The IT function can occasionally find itself lost in confounding bureaucratic red tape. While IT management can be complex, one writer argues that IT processes should adhere to a “Goldilocks” principle. That is, processes are not too complicated, they’re not too simple—they’re just right.
Mark Settle writes, “Business executives frequently complain about the collective impact of government regulations on the cost and complexity of everyday operations. IT organizations are burdened by a variety of processes that have the same collective effect. Some of these processes are externally imposed while others are self-inflicted.
“Most IT staff members are well aware of the administrative burdens created by their internal work processes. And they should be—they helped invent many of them! Nevertheless, staff members routinely complain that certain key processes are hopelessly over-engineered and far too sophisticated for their needs; while other processes are poorly defined, inconsistently enforced or made up on the fly.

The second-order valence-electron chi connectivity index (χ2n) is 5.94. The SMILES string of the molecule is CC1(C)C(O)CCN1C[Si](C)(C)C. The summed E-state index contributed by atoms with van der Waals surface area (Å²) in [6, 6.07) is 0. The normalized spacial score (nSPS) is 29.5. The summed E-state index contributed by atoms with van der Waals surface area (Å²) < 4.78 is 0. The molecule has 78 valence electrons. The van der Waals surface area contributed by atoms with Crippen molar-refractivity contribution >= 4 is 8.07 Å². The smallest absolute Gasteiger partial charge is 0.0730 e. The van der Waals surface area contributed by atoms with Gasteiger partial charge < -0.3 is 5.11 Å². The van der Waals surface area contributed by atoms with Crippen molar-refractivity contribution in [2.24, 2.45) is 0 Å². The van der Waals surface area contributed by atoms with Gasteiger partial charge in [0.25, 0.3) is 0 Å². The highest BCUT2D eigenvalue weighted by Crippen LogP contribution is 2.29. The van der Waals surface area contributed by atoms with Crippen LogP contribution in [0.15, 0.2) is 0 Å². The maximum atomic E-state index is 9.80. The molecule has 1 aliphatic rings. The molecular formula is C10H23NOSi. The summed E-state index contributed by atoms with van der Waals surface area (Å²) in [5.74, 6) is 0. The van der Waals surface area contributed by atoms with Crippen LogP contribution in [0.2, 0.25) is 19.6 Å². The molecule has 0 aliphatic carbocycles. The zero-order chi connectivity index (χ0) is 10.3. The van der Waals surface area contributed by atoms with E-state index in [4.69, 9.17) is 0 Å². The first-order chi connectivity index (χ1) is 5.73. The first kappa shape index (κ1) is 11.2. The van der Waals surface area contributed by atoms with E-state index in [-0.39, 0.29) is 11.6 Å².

“IT’s business partners are equally frustrated, if not more so, with IT’s work practices. They tire of submitting trouble tickets, project requests and business cases to address concerns and opportunities that seem obvious to them. And they tire of tracking their issues and requests through the labyrinth of technical teams within the IT organization.
“Large enterprises have roughly equal access to the tools, talent and best practices that are required to build effective IT organizations. Under these circumstances, process efficiency can become a source of competitive advantage. The real challenge is constructing just-in-time processes that balance efficiency and effectiveness. IT processes need to adhere to the Goldilocks principle: not too complicated, not too simple, but just right!”